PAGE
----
Author: Edgar Allan Poe
One of the most famous poems in the English language, “The Raven” first appeared in the January 29, 1845 edition of the New York Evening Mirror. It brought Edgar Allan Poe, then in his mid-thirties and well-known poet, critic, and short story writer, his first taste of celebrity on a grand scale. “The Raven” remains Poe's best-known work, yet it is only one of a dazzling series of poems and stories that won him an enduring place in world literature.
This volume contains “The Raven” and 40 others of Edgar Allan Poe's most memorable poems, among them “The Bells”, “Ulalume”, “Israfel”, “To Helen”, “The Conqueror Worm”, “Eldorado” and “Annabel Lee”. Together they reveal the extraordinary spectrum of Poe's personality - his idealism, his visionary qualities; his responsiveness to beauty, to love, and to women; and his susceptibility to the eerie and morbid. They reveal, too, his virtuoso command of poetic language, rhythms and figures of speech - a command that would make his one of the most distinct voices in all of poetry. (from the blurb)
I enjoyed reading this collection precisely because it showed me the variety of themes Poe was able to work with. I was (like most people?) more familiar with his short stories, some of which I remember reading in school. And this was, if I recall correctly (though I may not be!), the first time I read “The Raven” in it's entirety... and as I read it softly to myself (not just in my head) I could I see why it's called a classic, and why it deserves that epithet.
I like his other poems that tell a story too, particularly “Annabel Lee”, “The Haunted Palace”, and “Eldorado”.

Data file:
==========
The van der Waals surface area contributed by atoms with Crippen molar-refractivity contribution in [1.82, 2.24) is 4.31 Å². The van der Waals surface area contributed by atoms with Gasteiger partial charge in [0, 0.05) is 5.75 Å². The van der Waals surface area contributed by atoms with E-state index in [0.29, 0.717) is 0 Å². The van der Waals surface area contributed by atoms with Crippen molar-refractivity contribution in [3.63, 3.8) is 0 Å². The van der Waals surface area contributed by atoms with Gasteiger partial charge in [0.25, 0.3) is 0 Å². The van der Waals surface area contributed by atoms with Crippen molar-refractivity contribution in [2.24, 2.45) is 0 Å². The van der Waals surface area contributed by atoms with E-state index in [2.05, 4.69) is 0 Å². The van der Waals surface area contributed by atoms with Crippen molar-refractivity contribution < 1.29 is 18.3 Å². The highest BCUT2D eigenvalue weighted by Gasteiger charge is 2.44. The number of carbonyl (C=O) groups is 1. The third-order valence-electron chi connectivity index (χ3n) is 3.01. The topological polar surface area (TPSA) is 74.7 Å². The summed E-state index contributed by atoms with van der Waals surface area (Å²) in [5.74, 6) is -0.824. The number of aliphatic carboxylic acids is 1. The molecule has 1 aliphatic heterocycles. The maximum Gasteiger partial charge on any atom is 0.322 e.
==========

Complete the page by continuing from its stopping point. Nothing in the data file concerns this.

But my favourites were “A Dream within a Dream” and “To the River – ”.
A Dream within a Dream
Take this kiss upon the brow!
And, in parting from you now,
Thus much let me avow –
You are not wrong, who deem
That my days have been a dream;
Yet if hope has flown away
In a night, or in a day,
In a vision, or in none,
Is it therefore the less gone?
All that we see or seem
Is but a dream within a dream.
I stand amid the roar
Of a surf-tormented shore,
And I hold within my hand
Grains of golden sand –
How few! yet how they creep
Through my fingers to the deep,
While I weep – while I weep!
O God! can I not grasp
Them with a tighter clasp?
O God! can I not save
One from the pitiless wave?
Is all that we see or seem
But a dream within a dream?
To the River –
Fair river! In thy bright, clear flow Of crystal, wandering water, Thou art an emblem of the glow Of beauty – the unhidden heart – The playfull maziness of art In Old Alberto's daughter. But when within thy wave she looks – Which glistens then, and trembles – Why, then, the prettiest of brooks Her worshipper resembles; For in his heart, as in thy stream, Her image deeply lies – His heart which trembles at the beam Of her soul-searching eyes
For me the second one took a second read for his message to sink in but when it does...wow.
Others that I liked for their emotional punches included A Dream; The Happiest Day, the Happiest Hour; Bells; and, particularly in the second half of the poem, The Coliseum.
There was one poem that stood out for me for what the blurb call's Poe's “responsiveness to beauty” and that is ““The Lake: To –”.
There were also some poems in which particular phrases, or stanzas, stood out to me.
To – (the bowers whereat) (last stanza of three)
Thy heart – thy heart! – I wake and sigh, And sleep to dream till day Of the truth that gold can never buy – Of the baubles that it may.
Israfel (about an angel) (last two stanzas of eight)
Yes, Heaven is thine; but this Is a world of sweets and sours; Our flowers are merely – flowers, And the shadow of thy perfect bliss Is the sunshine of ours. If I could dwell Where Israfel Hath dwelt, and he where I, He might not sing so wildly well A mortal melody, While a bolder note than this might swell From my lyre within the sky.
Overall, I'm glad I read this.